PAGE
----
Stable Street is one of London’s newest roads. So fresh, in fact, that many of the buildings along its eastern side have scarcely been been occupied a few months, while the entire western flank and its public park is still very much a muddy construction site.
The semi-isolation makes venturing through the low-key doors of Dishoom all the more remarkable. Inside this vast former Victorian stable block, you’ll now find a restaurant seating 250 people in the main space, with room for 90 more in the basement cocktail bar.
We visit towards the end of their soft launch, but – aside from the occasional arrival of drinks that we haven’t ordered – the joint is already well up to speed. And it’s a juggernaut.
Slick staff whisk us from entrance to table via labyrinthine, bustling passageways. As it all flashes past, the décor is a smorgasbord for the eyes, while the ambiance is infectiously abuzz.
We sit on carefully-sourced period furniture, squinting – as eyes adjust to the atmospheric dim – at some of the sepia photographs on the walls. They pay homage to the Persian immigrants that brought their grand coffeehouse culture to India, upon which the Dishoom concept is based.
Witty signs abound, too. The Bombay café look feels note-perfect rather than themed or Disney-fied, albeit with visible 21st century savvy in place of any faded charms. Even the toilet seats are true to Victorian-era India (perhaps an authenticity too far for some).
To start things off we immerse ourselves deeper still into the spirit of the sub-continent, with a gin-based East India Gimlet, a delicately presented cocktail served with a sprig of dill. An accompanying chilli martini is a fiery interpretation, with an extra bit of exotic welly.
A starter of okra fries come crisp and without a hint of the sliminess that can put people off this underrated vegetable. The dish really comes alive when the zingy dipping sauce arrives, as do the calamari which, for such a similar deep fried starter, manage to carry a completely different set of crunchy flavours and dynamics.
Much of the vast morning-to-night menu will be familiar to devotees of the established branches of Dishoom, but Nalli Nihari is a speciality of this particular house: lamb cooked on the bone, served in a complex dark sauce. Disappointingly, ours isn’t particularly tender, the meat a little too riven with fat. But otherwise the spicy curry is delicious to the point that the bowl needs to be fully mopped clean with torn hunks of accompanying sesame naan.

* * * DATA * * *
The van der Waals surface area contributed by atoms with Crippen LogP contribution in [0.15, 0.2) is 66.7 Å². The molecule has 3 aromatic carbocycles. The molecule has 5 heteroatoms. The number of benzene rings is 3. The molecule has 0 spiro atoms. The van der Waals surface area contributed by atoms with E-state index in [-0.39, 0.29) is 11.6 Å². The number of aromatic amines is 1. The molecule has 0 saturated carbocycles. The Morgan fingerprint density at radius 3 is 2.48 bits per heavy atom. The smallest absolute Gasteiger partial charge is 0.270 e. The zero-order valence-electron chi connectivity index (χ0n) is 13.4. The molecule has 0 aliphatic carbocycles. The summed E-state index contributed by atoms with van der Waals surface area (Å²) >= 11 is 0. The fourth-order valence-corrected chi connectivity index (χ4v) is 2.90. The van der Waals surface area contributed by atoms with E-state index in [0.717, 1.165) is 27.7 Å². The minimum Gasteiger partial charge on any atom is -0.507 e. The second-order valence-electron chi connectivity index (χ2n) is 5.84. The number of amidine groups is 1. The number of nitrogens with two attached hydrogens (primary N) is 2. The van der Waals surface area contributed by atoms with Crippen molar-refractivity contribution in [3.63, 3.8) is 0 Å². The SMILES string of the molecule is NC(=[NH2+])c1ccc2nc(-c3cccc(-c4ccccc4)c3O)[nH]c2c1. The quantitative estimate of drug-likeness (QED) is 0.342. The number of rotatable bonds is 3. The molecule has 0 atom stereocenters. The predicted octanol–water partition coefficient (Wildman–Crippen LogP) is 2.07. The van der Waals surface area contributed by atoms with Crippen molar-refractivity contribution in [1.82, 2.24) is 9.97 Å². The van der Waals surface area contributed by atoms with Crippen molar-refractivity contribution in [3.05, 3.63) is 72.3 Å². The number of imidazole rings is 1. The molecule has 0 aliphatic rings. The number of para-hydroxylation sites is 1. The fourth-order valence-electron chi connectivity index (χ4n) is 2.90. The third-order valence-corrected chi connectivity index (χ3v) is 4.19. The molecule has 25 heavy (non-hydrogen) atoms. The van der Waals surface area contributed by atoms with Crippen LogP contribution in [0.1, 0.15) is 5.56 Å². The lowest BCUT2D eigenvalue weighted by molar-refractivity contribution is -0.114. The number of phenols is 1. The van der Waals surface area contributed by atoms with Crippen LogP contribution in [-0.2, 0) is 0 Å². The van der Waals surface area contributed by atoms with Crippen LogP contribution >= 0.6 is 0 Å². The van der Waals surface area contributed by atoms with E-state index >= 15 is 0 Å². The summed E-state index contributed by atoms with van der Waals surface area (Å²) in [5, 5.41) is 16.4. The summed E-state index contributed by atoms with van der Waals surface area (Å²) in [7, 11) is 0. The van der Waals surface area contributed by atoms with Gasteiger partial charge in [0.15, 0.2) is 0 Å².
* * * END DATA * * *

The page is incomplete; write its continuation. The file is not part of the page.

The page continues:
Staples such as Gunpowder potatoes from the grill are well realised, charred spuds proving excellent comfort food. Less exciting though was an overly mayo-heavy Dishoom slaw, a rather unremarkable side.
Indian desserts are often a turn-off for those unaccustomed to overly sweet, syrupy blobs, but our faith in this menu to deliver something special is proved correct. Guju chocolate mousse is set off a treat by a smidgen of chilli and salt. And I’m won over by the Kala Khatta Gola Ice, which manages to temper all the sugariness with a salty cardamom infusion muddled through the cooling ice shavings.
As with the décor, attention to detail is paramount across every element of what could described as the grand daily theatrical production now underway here. That means as much local-level authenticity as the Mumbai-imported kind, so alongside London touches such as the in-house India Pale Ale from London Fields Brewery, the history of this huge converted transit shed is woven into an elaborate evocative backstory on the menus.
Dishoom may well be the area’s most exciting opening to date, and that’s against stiff competition. If it’s busy now, just wait until the other side of the street is finished.